“Distraction Free” writing apps always seem to me like a marketing angle by a developer that doesn’t have the bandwidth to make a full featured app, so instead they decide to call the bugs a feature, and not just a feature, the killer feature.


Very early in my career I realized that this is exactly what writing classes are, advice that works for the instructor. At a certain point, I kinda stopped going to class and focused more on actually getting words on the page.

I’m 20ish years into my career and I’m just as uncertain as you are where the sentences actually come from (although I’m very glad they consistently show up the way they do).

To my (aging) mind, the teacher of a skill ought to be in the business of offering a range of tools and techniques, with the clear recommendation that the student use the ones that work. And the codicil that some of them work for a lot of practitioners, so the student should not be hasty in discarding them altogether.

That’s pretty much the way I learned to play guitar–not very systematically, but thanks to instruction at the hands of a lot of different systematic teachers and practitioners. (The bandstand and jam sessions are also classrooms.) While conservatory training will reliably produce competent players for those who stick with the program, there are plenty of competent players who managed to find other routes. Take what you need and leave the rest and all that.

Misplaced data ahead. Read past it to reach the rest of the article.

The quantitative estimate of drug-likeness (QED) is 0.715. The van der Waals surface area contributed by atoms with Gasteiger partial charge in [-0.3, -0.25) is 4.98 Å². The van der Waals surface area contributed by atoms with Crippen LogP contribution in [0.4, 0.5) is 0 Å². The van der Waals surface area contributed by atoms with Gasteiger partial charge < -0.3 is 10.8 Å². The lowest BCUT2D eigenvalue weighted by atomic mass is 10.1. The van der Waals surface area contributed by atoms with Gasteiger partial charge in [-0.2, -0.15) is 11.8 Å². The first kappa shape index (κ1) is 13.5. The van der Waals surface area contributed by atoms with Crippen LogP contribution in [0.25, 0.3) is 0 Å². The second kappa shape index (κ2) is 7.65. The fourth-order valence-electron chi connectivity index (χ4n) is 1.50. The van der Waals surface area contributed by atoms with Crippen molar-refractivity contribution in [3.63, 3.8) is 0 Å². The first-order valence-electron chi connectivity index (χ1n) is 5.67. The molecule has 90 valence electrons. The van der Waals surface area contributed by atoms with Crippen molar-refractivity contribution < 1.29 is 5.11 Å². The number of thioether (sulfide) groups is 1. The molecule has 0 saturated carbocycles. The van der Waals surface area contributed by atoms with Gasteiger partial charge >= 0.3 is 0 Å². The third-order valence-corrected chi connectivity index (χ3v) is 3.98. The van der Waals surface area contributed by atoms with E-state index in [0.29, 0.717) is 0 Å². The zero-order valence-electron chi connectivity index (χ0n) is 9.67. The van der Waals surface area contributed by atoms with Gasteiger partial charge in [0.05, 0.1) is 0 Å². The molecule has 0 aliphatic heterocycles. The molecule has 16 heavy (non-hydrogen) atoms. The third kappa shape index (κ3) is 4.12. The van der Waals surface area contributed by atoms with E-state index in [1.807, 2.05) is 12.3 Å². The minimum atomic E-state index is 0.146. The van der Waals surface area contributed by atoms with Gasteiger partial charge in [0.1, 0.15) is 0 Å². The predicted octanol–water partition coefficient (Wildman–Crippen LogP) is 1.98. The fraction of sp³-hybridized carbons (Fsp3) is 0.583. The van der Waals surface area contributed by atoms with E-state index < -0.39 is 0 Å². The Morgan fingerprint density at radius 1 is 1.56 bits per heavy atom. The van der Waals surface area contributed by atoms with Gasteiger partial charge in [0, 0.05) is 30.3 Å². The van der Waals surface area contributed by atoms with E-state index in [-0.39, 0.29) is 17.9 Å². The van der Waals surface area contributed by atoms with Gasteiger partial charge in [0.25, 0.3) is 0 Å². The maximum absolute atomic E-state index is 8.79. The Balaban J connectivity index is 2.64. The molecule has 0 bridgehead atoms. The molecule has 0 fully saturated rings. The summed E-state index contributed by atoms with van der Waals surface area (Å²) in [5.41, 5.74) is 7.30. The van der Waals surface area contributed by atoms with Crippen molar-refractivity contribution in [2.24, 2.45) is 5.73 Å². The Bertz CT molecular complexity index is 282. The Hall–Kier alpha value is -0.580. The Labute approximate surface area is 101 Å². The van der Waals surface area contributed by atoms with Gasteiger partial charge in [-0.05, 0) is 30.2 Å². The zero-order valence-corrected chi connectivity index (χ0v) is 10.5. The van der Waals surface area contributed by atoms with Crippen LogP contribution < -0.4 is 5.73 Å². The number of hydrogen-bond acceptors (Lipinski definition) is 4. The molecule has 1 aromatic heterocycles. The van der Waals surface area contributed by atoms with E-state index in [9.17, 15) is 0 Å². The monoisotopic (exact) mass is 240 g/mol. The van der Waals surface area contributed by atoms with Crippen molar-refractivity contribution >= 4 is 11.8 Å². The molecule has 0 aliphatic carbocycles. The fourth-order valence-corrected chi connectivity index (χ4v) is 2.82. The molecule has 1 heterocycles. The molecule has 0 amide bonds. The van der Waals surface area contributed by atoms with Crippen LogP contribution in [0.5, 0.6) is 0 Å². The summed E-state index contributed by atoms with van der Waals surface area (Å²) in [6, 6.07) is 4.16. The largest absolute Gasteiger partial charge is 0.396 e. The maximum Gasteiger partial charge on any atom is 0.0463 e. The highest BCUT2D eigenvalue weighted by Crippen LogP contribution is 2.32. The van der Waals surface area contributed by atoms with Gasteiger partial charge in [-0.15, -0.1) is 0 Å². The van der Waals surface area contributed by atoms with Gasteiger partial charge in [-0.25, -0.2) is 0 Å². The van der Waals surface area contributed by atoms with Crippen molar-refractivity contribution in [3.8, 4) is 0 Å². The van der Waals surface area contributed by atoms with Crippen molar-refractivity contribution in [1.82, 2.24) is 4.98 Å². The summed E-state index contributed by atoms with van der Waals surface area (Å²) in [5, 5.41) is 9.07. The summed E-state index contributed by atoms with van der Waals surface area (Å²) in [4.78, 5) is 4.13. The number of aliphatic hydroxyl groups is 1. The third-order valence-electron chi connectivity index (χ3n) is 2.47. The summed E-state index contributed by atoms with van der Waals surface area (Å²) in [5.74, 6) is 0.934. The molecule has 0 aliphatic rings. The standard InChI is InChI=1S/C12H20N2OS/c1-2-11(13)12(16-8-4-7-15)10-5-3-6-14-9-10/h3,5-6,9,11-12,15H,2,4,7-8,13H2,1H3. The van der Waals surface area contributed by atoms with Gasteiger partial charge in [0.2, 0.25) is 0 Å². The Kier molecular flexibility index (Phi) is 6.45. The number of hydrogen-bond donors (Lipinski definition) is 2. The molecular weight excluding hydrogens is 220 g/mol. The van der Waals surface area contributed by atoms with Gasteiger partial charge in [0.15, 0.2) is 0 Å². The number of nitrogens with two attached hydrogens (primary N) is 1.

What’s interesting is that my approach to learning music was almost the exact opposite of writing. I was very much a conservatory player as a kid and leaned into music instruction again as an adult to help learn another instrument.

With writing, I pulled the important bits out of the instruction I had and figured the rest out myself.

I just plug mine in and transfer the file. (And I just now re-read your post, leaving this here anyway.)

Are you doing that thing where you can print the files and it types it out on the screen of the computer it’s attached to? There’s an app Neo Manager I run on my Mac and allows me to just transfer the files.

I basically just write on the Neo until I fill up one of the 8 file buttons. Then I transfer it over and edit.

I just wish it had a light on it and maybe a bigger screen.

Yeah, Neo Manager. One expects that’s just an OS change away from being unusable. Abandonware, alas.

Given the simplicity of the AS approach, slurping down the stored files is probably not very complicated.

This topic was automatically closed after 5 days. New replies are no longer allowed.